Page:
Second, identity would also mean that Europe remains the same over the course of time. But again, this is an idea generally associated with the nations rather than Europe itself. It was for long assumed that the various European nations would each contribute something specific to European history or to the history of humankind – and that this contribution marked out the German, French, or Italian identity. But Europe itself was not associated with such constancy. Quite the opposite: change and dynamism were often seen as part of Europe's unique path. The scientific revolution in the sixteenth and seventeenth centuries, the economic and industrial revolution in the eighteenth and nineteenth centuries, the democratic revolutions from the late eighteenth century on, made Europe one of the world's epicentres of change. Nothing stayed the same or remained stable.
What then can we mean by identity, if not sameness within Europe and constancy over time? Why do we ask about European identity in the first place?
In think this question is primarily a political one. It is a question about those things we share that might guide our action, and, above all, a question about that which we have in common and what makes us different from others. We see the way that identity works to guide action, for instance, in the commitment to human rights and democracy which informed the debate on the eastwards expansion of the EU. And we see the differentiating effect of identity in the commitment to social solidarity which sets Europe apart, for example, from the USA. After more than two decades of criticism of the welfare state and emphasis on the need for reform, there is still no rejection of the principle of mutual support – a principle affirmed in the Charter of Fundamental Rights adopted in Nice in 2000.
It might be objected that the question at issue here relates to Europe's cultural rather than political identity. To tackle the question of the relation between those two terms, we must first agree on a concept of culture. The term ‘culture’ is used discursively in at least three very different ways.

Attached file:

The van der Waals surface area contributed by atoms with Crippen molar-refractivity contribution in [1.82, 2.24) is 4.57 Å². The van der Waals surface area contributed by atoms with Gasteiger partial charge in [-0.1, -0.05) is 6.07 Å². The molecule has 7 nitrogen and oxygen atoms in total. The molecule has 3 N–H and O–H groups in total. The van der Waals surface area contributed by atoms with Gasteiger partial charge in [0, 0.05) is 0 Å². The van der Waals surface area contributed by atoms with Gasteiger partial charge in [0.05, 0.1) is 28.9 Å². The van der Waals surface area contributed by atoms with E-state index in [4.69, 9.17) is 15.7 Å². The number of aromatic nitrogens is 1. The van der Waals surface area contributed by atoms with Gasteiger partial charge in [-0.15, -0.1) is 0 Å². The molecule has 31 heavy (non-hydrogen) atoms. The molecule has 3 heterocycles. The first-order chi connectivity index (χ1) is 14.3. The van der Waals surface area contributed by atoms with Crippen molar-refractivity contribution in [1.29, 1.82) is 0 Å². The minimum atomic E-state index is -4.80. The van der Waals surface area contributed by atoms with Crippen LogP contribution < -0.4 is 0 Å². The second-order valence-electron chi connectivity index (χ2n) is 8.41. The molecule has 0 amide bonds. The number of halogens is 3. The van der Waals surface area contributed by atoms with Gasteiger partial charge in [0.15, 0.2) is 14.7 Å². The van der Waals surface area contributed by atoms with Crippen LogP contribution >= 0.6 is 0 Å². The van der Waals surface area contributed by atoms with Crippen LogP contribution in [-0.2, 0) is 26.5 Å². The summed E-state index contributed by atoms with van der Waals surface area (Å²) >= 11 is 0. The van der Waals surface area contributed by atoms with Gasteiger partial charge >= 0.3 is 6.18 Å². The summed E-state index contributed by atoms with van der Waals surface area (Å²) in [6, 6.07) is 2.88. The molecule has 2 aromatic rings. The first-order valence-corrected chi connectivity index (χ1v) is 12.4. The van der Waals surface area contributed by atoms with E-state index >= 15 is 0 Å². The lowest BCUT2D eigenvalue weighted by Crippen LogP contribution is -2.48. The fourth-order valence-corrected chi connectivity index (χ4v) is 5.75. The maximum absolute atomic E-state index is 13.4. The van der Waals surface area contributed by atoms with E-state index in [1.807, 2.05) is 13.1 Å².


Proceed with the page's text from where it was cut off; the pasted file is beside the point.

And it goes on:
First, there is a normative concept, which understands culture in contrast to a lack of culture. It is linked with cultural criticism and cultural pessimism, found on both the right and left of the spectrum of political ideas within European history. We might think, for example, of Oswald Spengler's The Decline of the West or Theodor Adorno's condemnation of the culture industry. It is extremely difficult to emphasize normative matters without simply placing one's own culture above that of others (or the old above the new) – simply because it is one's own culture. Leading philosophers of our time have succumbed to this temptation. It is therefore unusual these days for anyone to openly use a normative concept of culture. But the question arises of whether we can do entirely without one.
Second, there is a neutral concept of culture that underlines shared values and norms. In my remarks on identity, I already raised doubts about whether it is possible nowadays to straightforwardly divide the world up into groups – whether we refer to them as cultures, civilizations, nations, religious communities – in such a way as to establish borders within which values are shared and beyond which they are in conflict. But as Samuel Huntington's successful book on civilizational conflict shows, such thinking is highly popular, and we will have to come back to it later on.
But what really advances our understanding is a third concept of culture which assumes that we human beings, rather than living like atoms in a world of animate and inanimate objects, ascribe values to our action and experience our world and fellow human beings in interpretive fashion. The human being is a self-interpreting being, and the resources which he deploys for purposes of interpretation define his culture. This understanding of culture generates three conclusions:
• First, our thinking must not be based on closed cultural communities. Cultural interaction occurs first and foremost between individuals rather than between groups.